Indy 500 2012: Pre-Race Drama Will Only Make It More Fun to Watch

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Indy 500 2012: Pre-Race Drama Will Only Make It More Fun to Watch
Andy Lyons/Getty Images

In the days leading up to the Indy 500, we've seen more headlines about infractions and power struggles than about the drivers actually competing for a shot at glory.

It may be dramatic, but hype is hype, and seeing how it all plays out will be just as fun as it is to speculate now.

In the last few weeks, there has been substantial hubbub surrounding the race—primarily, the $275,000 in fines issued to 13 teams that will be competing on Sunday. But after all, this is racing, where drama is practically a league-wide requirement.

As A.J. Foyt told the Associated Press on Monday: 

You are never happy with a racing association, they've all got problems. I don't care if it's NASCAR or its SCCA, or whoever. Somebody is always going to be upset with something. 

First and foremost, there have long been rumblings that IndyCar CEO Randy Bernard needs to be ousted from his position after being too tough on owners. 

That particular storyline temporarily took a backseat to the Bump Day sanctions issue. In the aftermath of Sunday's pre-qualifying inspection, IndyCar issued a list of 18 infractions to 13 teams, a one-day record according to track historian Donald Davidson, as reported by the AP. Some teams fought the accusations—particularly Penske team president Tim Cindric, who insists Ryan Briscoe's car didn't have the flagged brake pads that decrease friction.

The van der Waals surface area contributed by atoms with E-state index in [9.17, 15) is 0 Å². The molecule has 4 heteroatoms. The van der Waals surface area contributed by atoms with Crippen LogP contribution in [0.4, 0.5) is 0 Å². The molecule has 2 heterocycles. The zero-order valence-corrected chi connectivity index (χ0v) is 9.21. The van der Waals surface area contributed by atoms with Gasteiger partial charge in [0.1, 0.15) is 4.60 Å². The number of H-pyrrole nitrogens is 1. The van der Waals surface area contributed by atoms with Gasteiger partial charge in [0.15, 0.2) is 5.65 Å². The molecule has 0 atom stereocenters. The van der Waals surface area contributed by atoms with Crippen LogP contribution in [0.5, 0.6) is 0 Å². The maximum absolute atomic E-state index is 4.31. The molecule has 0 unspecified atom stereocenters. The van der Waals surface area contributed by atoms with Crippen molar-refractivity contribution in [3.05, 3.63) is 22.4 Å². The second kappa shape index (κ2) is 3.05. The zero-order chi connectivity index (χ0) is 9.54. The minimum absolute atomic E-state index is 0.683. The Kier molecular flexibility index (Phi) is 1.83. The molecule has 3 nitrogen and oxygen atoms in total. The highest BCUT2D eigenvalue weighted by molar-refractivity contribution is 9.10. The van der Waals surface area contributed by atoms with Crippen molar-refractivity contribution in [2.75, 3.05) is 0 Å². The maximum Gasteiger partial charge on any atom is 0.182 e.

For an explanation, we circle back to the No. 1 source of drama, Bernard, whom Briscoe slyly blamed for the allegedly unwarranted sanctions. He told the AP

It’s surprising because we haven’t seen much of that [fining] in the past. But I think we are seeing a new guy in charge of the rules now, and maybe in the past, some things have been let past, and I think it’s good that teams are being penalized for not abiding by the rules 100 percent.  

Beyond the sanctions, there's concern over the fact that this year's race will boast a full field of 33 cars, good news for the speedway CEO but bad news for drivers like Jean Alesi, who told the AP he feels "unsafe" on a crowded track with so many faster cars.

In the end, the race will happen, and there will be 33 cars, and there will hopefully be a thrilling finish. Afterward, some of the drivers will keep complaining about the crowded field. Bernard will keep his job, and the owners will continue to whine about the way he enforces the rules until there's something else to do.  

The show must go on, pre-race shenanigans or otherwise. The only thing the drama does is increase the anticipation.

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